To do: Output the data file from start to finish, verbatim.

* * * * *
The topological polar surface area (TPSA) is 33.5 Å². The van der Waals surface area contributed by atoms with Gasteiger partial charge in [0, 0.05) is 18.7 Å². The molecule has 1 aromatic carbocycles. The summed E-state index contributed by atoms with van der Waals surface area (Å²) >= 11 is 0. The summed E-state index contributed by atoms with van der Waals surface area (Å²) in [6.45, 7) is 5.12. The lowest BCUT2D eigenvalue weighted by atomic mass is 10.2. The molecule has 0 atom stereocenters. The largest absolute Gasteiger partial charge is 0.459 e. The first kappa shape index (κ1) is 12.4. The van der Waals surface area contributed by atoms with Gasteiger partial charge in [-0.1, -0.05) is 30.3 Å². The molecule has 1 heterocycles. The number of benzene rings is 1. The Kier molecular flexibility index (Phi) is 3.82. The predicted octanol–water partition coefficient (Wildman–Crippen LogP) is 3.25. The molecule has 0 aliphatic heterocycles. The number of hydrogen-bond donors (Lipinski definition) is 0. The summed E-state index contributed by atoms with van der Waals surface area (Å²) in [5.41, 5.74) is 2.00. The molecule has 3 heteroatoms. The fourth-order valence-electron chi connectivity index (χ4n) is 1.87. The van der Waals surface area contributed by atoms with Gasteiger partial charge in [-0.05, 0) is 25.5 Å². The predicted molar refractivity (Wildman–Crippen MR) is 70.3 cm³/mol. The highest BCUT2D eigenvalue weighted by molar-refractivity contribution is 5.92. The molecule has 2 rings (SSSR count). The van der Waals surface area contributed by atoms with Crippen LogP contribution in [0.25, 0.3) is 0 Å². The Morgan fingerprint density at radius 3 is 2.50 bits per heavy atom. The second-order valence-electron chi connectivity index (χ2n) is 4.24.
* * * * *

The topological polar surface area (TPSA) is 33.5 Å². The van der Waals surface area contributed by atoms with Gasteiger partial charge in [0, 0.05) is 18.7 Å². The molecule has 1 aromatic carbocycles. The summed E-state index contributed by atoms with van der Waals surface area (Å²) >= 11 is 0. The summed E-state index contributed by atoms with van der Waals surface area (Å²) in [6.45, 7) is 5.12. The lowest BCUT2D eigenvalue weighted by atomic mass is 10.2. The molecule has 0 atom stereocenters. The largest absolute Gasteiger partial charge is 0.459 e. The first kappa shape index (κ1) is 12.4. The van der Waals surface area contributed by atoms with Gasteiger partial charge in [-0.1, -0.05) is 30.3 Å². The molecule has 1 heterocycles. The number of benzene rings is 1. The Kier molecular flexibility index (Phi) is 3.82. The predicted octanol–water partition coefficient (Wildman–Crippen LogP) is 3.25. The molecule has 0 aliphatic heterocycles. The number of hydrogen-bond donors (Lipinski definition) is 0. The summed E-state index contributed by atoms with van der Waals surface area (Å²) in [5.41, 5.74) is 2.00. The molecule has 3 heteroatoms. The fourth-order valence-electron chi connectivity index (χ4n) is 1.87. The van der Waals surface area contributed by atoms with Gasteiger partial charge in [-0.05, 0) is 25.5 Å². The predicted molar refractivity (Wildman–Crippen MR) is 70.3 cm³/mol. The highest BCUT2D eigenvalue weighted by molar-refractivity contribution is 5.92. The molecule has 2 rings (SSSR count). The van der Waals surface area contributed by atoms with Crippen LogP contribution in [0.25, 0.3) is 0 Å². The Morgan fingerprint density at radius 3 is 2.50 bits per heavy atom. The second-order valence-electron chi connectivity index (χ2n) is 4.24.